Going into this book I wasn’t really sure about it and now that I’ve read it I’m still not that sure. Not that it is a bad book, it’s okay I was just a bit disappointed by the ending, I was expecting more. The book depicts an interesting take on the future and how twisted society can become even when you would think that we would learn from our past mistakes.
Fifteen-year-old Maxwell Stone has been surviving and thriving in the tough part of East Vancouver by being smart and fast. But when a drug deal goes wrong, Max suddenly finds himself on the run from both the bad guys and the cops. Desperate to escape, Max impulsively decides to hop on a moving freight train. His first attempt to climb aboard fails, but at the last second a hand reaches down and pulls him in. Joseph has been riding the rails for years, and his tales inspire Max to take a journey to the last place he ever expected to go.
I looked forward to reading this book as it is written by Sigmund Brouwer and he doesn’t disappoint. There is great action right from the start with awesome characters. A great story with important messages contained. I highly recommend everyone read this book.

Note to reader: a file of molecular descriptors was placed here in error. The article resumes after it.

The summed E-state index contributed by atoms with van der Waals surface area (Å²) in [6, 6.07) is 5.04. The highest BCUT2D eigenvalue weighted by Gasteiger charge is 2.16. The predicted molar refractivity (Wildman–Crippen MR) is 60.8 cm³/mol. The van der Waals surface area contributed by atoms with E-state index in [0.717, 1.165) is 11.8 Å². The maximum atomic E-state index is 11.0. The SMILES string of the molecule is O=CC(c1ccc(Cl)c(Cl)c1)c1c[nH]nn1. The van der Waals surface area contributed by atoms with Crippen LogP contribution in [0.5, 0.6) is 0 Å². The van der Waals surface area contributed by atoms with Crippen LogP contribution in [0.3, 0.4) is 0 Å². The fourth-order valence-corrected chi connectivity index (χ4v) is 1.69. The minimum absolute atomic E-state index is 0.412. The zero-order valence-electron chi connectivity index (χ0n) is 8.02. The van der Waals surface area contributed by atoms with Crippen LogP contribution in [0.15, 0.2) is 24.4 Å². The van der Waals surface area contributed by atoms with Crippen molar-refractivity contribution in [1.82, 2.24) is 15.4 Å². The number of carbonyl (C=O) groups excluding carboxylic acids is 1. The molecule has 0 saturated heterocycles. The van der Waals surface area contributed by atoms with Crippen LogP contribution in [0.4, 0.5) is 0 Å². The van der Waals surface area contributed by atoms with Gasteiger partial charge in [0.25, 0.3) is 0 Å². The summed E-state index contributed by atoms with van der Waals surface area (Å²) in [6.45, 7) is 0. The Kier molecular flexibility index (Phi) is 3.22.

In his meteoric, thirteen-year rise to fame, Dr. Martin Luther King Jr. led a mass movement for Civil Rights — with his relentless peaceful, non-violent protests, public demonstrations, and eloquent speeches. But as violent threats cast a dark shadow over Dr. King’s life, Swanson hones in on James Earl Ray, a bizarre, racist, prison escapee who tragically ends King’s life. Swanson transports readers back to one of the most shocking, sad, and terrifying events in American history. With an introduction by Congressman John Lewis, and over 80 photographs, captions, bibliography, various source notes, and index included.
A great book for history lovers. Although I already knew about Martin Luther King it was a very interesting read to learn in-depth facts about him and James Earl Ray. It was fascinating to read the details of Ray’s plan (but unfortunately one never actually learns the motive behind it) and how he eluded capture. The book is filled with images of photographs and documents which many will find enjoyable.